Separation and spacing between signal terminals 121A, 121B may be provided by the gauze material 111/122. This may be accomplished by having one signal terminal 121 backwards through an optional hole 1113 in the gauze material 111/122. The signal terminal 121A is depicted in FIG. 7 in dashed lines to indicate it being on the backside of the gauze material 111/122.

At least one but preferably all proximal signal terminals 121A, 121B are preferably an integral part of the cable 114 and backwards and extending from the sewn on portion of the cable 114 such that the signal terminal ends 1213A, 1213B are in immediate proximity to the peripheral end 113. As a favorable result, the progress of the blood saturation boundary 2 may be monitored closest to the peripheral end 113 such that a user of the tampon saturation monitoring system 10 may be notified with highest precision until the very moment the tampon 11 reaches its fluid absorption limit. The cable signal terminals 121A, 121B may be composed of thin wire strands held together by the spacers 117.

The signal processor 14 may be a simple micro controller. Its circuitry may be configured and/or programmed to reset during disconnection or connection of a connector 115 indicating a tampon 11 change. Referring to FIG. 8 and upon connection of the connector 115 with the processor 14 at T0, the saturation sensor 120 may be tested as is well known in the art. A calibration signal S0 may be received from the processor 14 during initial testing. The moment T0 of initial connection may be recorded by the processor 14 as well as a second moment T1 of the initial receipt of the wetting response signal S1. Second moment T1 occurs when the saturation boundary 2 has progressed so far as to reach the frontal end of the saturation sensor 120. In the case of a saturation sensor 120 configuration that provides a gradual and proportional wetting response signal S as described above, the wetting response signal S may increase in amplitude as the saturation boundary 2 progresses axially along the saturation sensor 120. This is reflected in the graph of FIG. 8 by the inclining portion of the curve 2C within the boundaries of the saturation sensor 120.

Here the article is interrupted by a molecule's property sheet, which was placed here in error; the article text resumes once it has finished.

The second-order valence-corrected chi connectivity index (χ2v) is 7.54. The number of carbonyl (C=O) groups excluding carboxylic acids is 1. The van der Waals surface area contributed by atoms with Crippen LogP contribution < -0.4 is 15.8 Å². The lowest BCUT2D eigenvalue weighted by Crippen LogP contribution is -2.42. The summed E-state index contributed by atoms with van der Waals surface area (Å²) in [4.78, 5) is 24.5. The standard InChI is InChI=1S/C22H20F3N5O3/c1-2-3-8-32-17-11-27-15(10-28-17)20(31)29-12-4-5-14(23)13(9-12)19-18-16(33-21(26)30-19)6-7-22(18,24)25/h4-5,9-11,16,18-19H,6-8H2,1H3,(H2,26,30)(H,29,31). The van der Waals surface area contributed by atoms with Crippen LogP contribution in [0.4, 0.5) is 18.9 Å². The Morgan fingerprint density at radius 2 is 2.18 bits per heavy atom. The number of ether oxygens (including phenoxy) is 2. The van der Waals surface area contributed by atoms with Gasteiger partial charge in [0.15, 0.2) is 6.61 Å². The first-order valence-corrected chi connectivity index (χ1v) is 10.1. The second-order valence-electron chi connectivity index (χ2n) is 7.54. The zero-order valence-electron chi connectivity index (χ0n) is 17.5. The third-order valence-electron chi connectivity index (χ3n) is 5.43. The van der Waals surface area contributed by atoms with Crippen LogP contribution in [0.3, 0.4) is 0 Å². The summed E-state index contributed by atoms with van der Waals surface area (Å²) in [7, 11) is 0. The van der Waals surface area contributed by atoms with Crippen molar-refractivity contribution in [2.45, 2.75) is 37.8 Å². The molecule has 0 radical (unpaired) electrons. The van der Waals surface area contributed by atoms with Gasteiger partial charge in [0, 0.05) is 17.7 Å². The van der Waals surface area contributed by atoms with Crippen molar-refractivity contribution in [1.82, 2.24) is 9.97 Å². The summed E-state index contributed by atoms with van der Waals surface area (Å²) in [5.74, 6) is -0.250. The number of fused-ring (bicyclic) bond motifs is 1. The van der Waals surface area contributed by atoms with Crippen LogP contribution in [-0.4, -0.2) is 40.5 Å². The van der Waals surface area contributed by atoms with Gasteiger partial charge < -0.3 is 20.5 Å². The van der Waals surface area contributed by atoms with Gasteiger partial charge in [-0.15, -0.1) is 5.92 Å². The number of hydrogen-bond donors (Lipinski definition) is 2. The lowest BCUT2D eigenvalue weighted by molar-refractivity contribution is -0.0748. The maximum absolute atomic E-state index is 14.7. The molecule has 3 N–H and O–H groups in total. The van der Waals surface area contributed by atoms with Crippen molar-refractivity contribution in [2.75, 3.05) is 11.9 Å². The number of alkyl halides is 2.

The processor 14 may time an initial signal delay DTO between the first moment T0 and second moment T1. In case of an estimated progression behavior of the saturation boundary 2 as depicted by the curve 2C in FIG. 8, the processor 14 may process the tampon 11 full forecast DTF1 from the initial signal delay DTO and from an initial amplitude of the wetting response signal S1. Any wetting response signals at and below the testing amplitude S0 may be disregarded by the processor 14 and signal processing may initiate with the initial measurement at T1 at which the signal amplitude is above the testing signal S0 amplitude.

Additional measurements may be performed by the processor 14 in time intervals DTX and the tampon 11 full forecast DTF2 may be computationally updated. Signal amplitude of the wetting response signal S2 may be in a difference DS to the initial wetting response signal S1 in case of a saturation sensor 120 with gradually and proportional wetting response signal as described above.